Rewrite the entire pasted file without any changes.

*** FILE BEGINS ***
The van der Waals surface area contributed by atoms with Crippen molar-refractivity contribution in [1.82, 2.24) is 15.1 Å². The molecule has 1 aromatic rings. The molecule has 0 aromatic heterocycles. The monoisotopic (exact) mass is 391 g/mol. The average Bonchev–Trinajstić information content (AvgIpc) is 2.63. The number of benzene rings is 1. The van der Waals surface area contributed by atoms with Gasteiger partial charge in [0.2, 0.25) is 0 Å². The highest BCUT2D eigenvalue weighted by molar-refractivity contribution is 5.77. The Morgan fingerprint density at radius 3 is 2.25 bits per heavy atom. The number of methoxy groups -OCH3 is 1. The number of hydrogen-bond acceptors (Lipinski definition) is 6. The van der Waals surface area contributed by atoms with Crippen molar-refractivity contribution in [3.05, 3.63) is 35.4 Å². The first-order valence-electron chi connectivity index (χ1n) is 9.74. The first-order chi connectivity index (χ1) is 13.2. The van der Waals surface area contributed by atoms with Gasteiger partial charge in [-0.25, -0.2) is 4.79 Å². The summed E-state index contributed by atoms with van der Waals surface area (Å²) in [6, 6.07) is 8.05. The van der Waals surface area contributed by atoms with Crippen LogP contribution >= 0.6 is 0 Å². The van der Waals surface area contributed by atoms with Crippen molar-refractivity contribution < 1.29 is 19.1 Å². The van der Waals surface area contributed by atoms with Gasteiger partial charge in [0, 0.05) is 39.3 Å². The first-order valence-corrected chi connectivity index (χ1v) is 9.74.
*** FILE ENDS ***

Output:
The van der Waals surface area contributed by atoms with Crippen molar-refractivity contribution in [1.82, 2.24) is 15.1 Å². The molecule has 1 aromatic rings. The molecule has 0 aromatic heterocycles. The monoisotopic (exact) mass is 391 g/mol. The average Bonchev–Trinajstić information content (AvgIpc) is 2.63. The number of benzene rings is 1. The van der Waals surface area contributed by atoms with Gasteiger partial charge in [0.2, 0.25) is 0 Å². The highest BCUT2D eigenvalue weighted by molar-refractivity contribution is 5.77. The Morgan fingerprint density at radius 3 is 2.25 bits per heavy atom. The number of methoxy groups -OCH3 is 1. The number of hydrogen-bond acceptors (Lipinski definition) is 6. The van der Waals surface area contributed by atoms with Crippen molar-refractivity contribution in [3.05, 3.63) is 35.4 Å². The first-order valence-electron chi connectivity index (χ1n) is 9.74. The first-order chi connectivity index (χ1) is 13.2. The van der Waals surface area contributed by atoms with Gasteiger partial charge in [-0.25, -0.2) is 4.79 Å². The summed E-state index contributed by atoms with van der Waals surface area (Å²) in [6, 6.07) is 8.05. The van der Waals surface area contributed by atoms with Crippen LogP contribution >= 0.6 is 0 Å². The van der Waals surface area contributed by atoms with Crippen molar-refractivity contribution < 1.29 is 19.1 Å². The van der Waals surface area contributed by atoms with Gasteiger partial charge in [0, 0.05) is 39.3 Å². The first-order valence-corrected chi connectivity index (χ1v) is 9.74.